The problem everyone has it that it takes so long to re-establish the characters it leaves precious little time for plot. Admittedly, AYBS was never Mamet, but original writers Jeremy Lloyd & David Croft were masters of their craft, often running two simple storylines simultaneously with double entendres that were more feather duster than the sledgehammers Litten’s script wields – “Why have cabin boys running around when you can have a deck covered in seamen?”. C’est de trop.


The nub of it is Conway has no retail experience, which he confides to a sympathetic Humphries, who helps him finesse his shortcomings. But he is the future, decrees the sharp new Young Mr Grace (Gavin & Stacey’s Mathew Horne), a wide-boy of the Mike Ashley management school who plans to cull the elderly, overpaid dinosaurs like Mr Grainger. These were the last of the good old days when the Peacocks and Slocombes of retail bestrode the shop floor like colossi, age brought seniority, an MBA sounded like a make of car, and zero hours meant a countdown to liftoff.

Establishing the era isn’t so easy either – especially as Grace Bros was always a 1950s relic. Mrs Slocombe and Miss Brahms (Niki Wardley) drool over 1980s Olympic decathlete Daley Thompson and memories of Slocombe catching “one of Jimmy Connors’ balls at Wimbledon” – tick, Brahms fancying Jim Kerr of Simple Minds – “I've worked with a few” – tick. Millennials won’t get any of the references. And would fuddy-duddy Grace Bros ever have stocked a style staple like 501s?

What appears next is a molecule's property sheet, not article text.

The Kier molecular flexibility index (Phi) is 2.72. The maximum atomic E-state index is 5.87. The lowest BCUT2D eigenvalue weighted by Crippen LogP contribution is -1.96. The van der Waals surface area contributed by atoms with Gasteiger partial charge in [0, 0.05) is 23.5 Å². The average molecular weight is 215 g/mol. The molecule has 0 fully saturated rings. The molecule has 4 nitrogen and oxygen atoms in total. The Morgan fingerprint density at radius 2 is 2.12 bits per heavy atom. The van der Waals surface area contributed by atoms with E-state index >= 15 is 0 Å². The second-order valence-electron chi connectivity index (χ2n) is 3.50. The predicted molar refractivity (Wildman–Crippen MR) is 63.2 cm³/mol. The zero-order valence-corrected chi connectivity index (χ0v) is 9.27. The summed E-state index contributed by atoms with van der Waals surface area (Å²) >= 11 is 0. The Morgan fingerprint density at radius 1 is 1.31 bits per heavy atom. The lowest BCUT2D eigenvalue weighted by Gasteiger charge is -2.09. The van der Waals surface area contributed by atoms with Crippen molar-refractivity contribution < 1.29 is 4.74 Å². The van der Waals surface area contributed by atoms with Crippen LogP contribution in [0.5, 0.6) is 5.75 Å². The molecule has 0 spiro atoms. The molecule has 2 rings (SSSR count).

All the old gang get a name-check; Old Young Mr Grace’s portrait is on Rumbold’s wall and Mr Lucas has moved on, although Harman (Arthur Smith) is still on the cadge – this time for carrier bags to fill with goodies from the buffet launch for Belle perfume on the cosmetics floor.
 Jorgie Porter is Miss Croft, the new hottie in Rumbold's office (named after series co-creator David Croft) who can’t get to grips with his, um, Amstrad.

Inevitably, Mrs Slocombe is called away to an emergency with her pussy at home. The intimate wipes
 she’s been flushing down the loo have caused the neighbourhood drains to back up and, er, hit the fan, and Conway has to perform energetic abdominal thrusts on a choking Peacock, which endears the new boy to the old retainers. That’s just too much pussy to unleash.


No, the old show was never a critics’ favourite – despite our howls about these comedy rehashes being sacrilegious grave-robbing. But it had a kind of bravery; the passing of the Sexual Offences Act 1967 decriminalising gay sex was within recent memory, and living together was still ‘living in sin’ in the provinces. Its knowing primness was clever – a huge wink to the fourth wall of the masses that although the outré characters seemed naughty, and Mr Humphries got into scrapes with a wide array of young men, he was never explicit about them. But the world has moved on – Kim Kardashian’s bum failed to break the internet and against shows like Catastrophe, this looks more than passé.

But Litten has obviously taken the nation’s comedy pulse, and it would surprise no one to see this go to a series. Oh well, it’ll ride up with wear.